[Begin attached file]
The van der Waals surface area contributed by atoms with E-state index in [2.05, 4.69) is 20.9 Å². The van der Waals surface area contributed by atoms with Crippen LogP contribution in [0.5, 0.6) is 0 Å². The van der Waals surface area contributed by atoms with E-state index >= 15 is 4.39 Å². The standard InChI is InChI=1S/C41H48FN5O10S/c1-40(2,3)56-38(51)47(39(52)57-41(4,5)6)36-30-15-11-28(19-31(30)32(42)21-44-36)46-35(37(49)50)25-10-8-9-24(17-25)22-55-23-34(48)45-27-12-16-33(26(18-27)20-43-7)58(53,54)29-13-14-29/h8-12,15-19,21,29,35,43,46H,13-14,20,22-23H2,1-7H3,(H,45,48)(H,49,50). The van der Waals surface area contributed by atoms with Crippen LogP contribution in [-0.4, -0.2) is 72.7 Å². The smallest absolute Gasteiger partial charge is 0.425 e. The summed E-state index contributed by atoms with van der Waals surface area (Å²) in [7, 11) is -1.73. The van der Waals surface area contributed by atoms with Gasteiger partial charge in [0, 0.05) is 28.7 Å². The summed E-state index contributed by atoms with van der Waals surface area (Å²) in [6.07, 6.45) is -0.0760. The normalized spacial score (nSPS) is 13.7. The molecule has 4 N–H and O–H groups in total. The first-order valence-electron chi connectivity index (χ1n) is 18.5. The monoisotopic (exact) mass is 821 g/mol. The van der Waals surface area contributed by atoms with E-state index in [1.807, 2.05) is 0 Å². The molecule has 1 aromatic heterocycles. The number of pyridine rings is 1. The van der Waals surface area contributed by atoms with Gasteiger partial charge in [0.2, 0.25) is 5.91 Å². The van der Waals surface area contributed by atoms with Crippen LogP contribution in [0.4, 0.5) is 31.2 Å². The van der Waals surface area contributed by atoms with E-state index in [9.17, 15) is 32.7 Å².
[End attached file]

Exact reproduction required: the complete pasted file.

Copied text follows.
The van der Waals surface area contributed by atoms with E-state index in [2.05, 4.69) is 20.9 Å². The van der Waals surface area contributed by atoms with Crippen LogP contribution in [0.5, 0.6) is 0 Å². The van der Waals surface area contributed by atoms with E-state index >= 15 is 4.39 Å². The standard InChI is InChI=1S/C41H48FN5O10S/c1-40(2,3)56-38(51)47(39(52)57-41(4,5)6)36-30-15-11-28(19-31(30)32(42)21-44-36)46-35(37(49)50)25-10-8-9-24(17-25)22-55-23-34(48)45-27-12-16-33(26(18-27)20-43-7)58(53,54)29-13-14-29/h8-12,15-19,21,29,35,43,46H,13-14,20,22-23H2,1-7H3,(H,45,48)(H,49,50). The van der Waals surface area contributed by atoms with Crippen LogP contribution in [-0.4, -0.2) is 72.7 Å². The smallest absolute Gasteiger partial charge is 0.425 e. The summed E-state index contributed by atoms with van der Waals surface area (Å²) in [7, 11) is -1.73. The van der Waals surface area contributed by atoms with Gasteiger partial charge in [0, 0.05) is 28.7 Å². The summed E-state index contributed by atoms with van der Waals surface area (Å²) in [6.07, 6.45) is -0.0760. The normalized spacial score (nSPS) is 13.7. The molecule has 4 N–H and O–H groups in total. The first-order valence-electron chi connectivity index (χ1n) is 18.5. The monoisotopic (exact) mass is 821 g/mol. The van der Waals surface area contributed by atoms with E-state index in [1.807, 2.05) is 0 Å². The molecule has 1 aromatic heterocycles. The number of pyridine rings is 1. The van der Waals surface area contributed by atoms with Gasteiger partial charge in [0.2, 0.25) is 5.91 Å². The van der Waals surface area contributed by atoms with Crippen LogP contribution in [0.4, 0.5) is 31.2 Å². The van der Waals surface area contributed by atoms with E-state index in [9.17, 15) is 32.7 Å².